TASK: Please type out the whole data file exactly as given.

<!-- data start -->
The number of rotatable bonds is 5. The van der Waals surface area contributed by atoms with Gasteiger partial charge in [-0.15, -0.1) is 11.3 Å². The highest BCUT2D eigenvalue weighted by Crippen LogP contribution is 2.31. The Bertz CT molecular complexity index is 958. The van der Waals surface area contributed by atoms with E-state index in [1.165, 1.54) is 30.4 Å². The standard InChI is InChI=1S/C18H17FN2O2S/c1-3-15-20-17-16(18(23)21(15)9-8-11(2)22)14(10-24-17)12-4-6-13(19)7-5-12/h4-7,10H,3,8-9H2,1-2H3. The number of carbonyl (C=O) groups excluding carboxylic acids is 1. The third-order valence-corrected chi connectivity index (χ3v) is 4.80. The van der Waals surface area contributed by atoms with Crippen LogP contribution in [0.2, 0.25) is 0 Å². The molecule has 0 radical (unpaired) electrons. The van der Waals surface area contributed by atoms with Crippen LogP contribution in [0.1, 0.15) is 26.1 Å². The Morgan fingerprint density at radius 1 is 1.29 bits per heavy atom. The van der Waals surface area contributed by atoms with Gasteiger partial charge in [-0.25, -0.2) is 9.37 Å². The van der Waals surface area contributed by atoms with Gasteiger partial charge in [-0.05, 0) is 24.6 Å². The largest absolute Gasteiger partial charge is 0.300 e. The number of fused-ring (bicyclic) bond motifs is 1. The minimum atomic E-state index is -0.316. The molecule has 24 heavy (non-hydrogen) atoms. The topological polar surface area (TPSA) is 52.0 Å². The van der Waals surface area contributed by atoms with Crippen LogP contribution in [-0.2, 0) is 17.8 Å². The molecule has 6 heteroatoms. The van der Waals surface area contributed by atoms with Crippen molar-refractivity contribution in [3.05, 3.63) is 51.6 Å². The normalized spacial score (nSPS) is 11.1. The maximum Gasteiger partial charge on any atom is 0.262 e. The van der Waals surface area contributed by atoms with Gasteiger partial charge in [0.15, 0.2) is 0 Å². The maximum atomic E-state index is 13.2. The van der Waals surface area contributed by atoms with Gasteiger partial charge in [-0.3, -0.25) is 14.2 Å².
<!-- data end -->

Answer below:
The number of rotatable bonds is 5. The van der Waals surface area contributed by atoms with Gasteiger partial charge in [-0.15, -0.1) is 11.3 Å². The highest BCUT2D eigenvalue weighted by Crippen LogP contribution is 2.31. The Bertz CT molecular complexity index is 958. The van der Waals surface area contributed by atoms with E-state index in [1.165, 1.54) is 30.4 Å². The standard InChI is InChI=1S/C18H17FN2O2S/c1-3-15-20-17-16(18(23)21(15)9-8-11(2)22)14(10-24-17)12-4-6-13(19)7-5-12/h4-7,10H,3,8-9H2,1-2H3. The number of carbonyl (C=O) groups excluding carboxylic acids is 1. The third-order valence-corrected chi connectivity index (χ3v) is 4.80. The van der Waals surface area contributed by atoms with Crippen LogP contribution in [0.2, 0.25) is 0 Å². The molecule has 0 radical (unpaired) electrons. The van der Waals surface area contributed by atoms with Crippen LogP contribution in [0.1, 0.15) is 26.1 Å². The Morgan fingerprint density at radius 1 is 1.29 bits per heavy atom. The van der Waals surface area contributed by atoms with Gasteiger partial charge in [-0.25, -0.2) is 9.37 Å². The van der Waals surface area contributed by atoms with Gasteiger partial charge in [-0.05, 0) is 24.6 Å². The largest absolute Gasteiger partial charge is 0.300 e. The number of fused-ring (bicyclic) bond motifs is 1. The minimum atomic E-state index is -0.316. The molecule has 24 heavy (non-hydrogen) atoms. The topological polar surface area (TPSA) is 52.0 Å². The van der Waals surface area contributed by atoms with Crippen LogP contribution in [-0.2, 0) is 17.8 Å². The molecule has 6 heteroatoms. The van der Waals surface area contributed by atoms with Crippen molar-refractivity contribution in [3.05, 3.63) is 51.6 Å². The normalized spacial score (nSPS) is 11.1. The maximum Gasteiger partial charge on any atom is 0.262 e. The van der Waals surface area contributed by atoms with Gasteiger partial charge in [0.15, 0.2) is 0 Å². The maximum atomic E-state index is 13.2. The van der Waals surface area contributed by atoms with Gasteiger partial charge in [-0.3, -0.25) is 14.2 Å².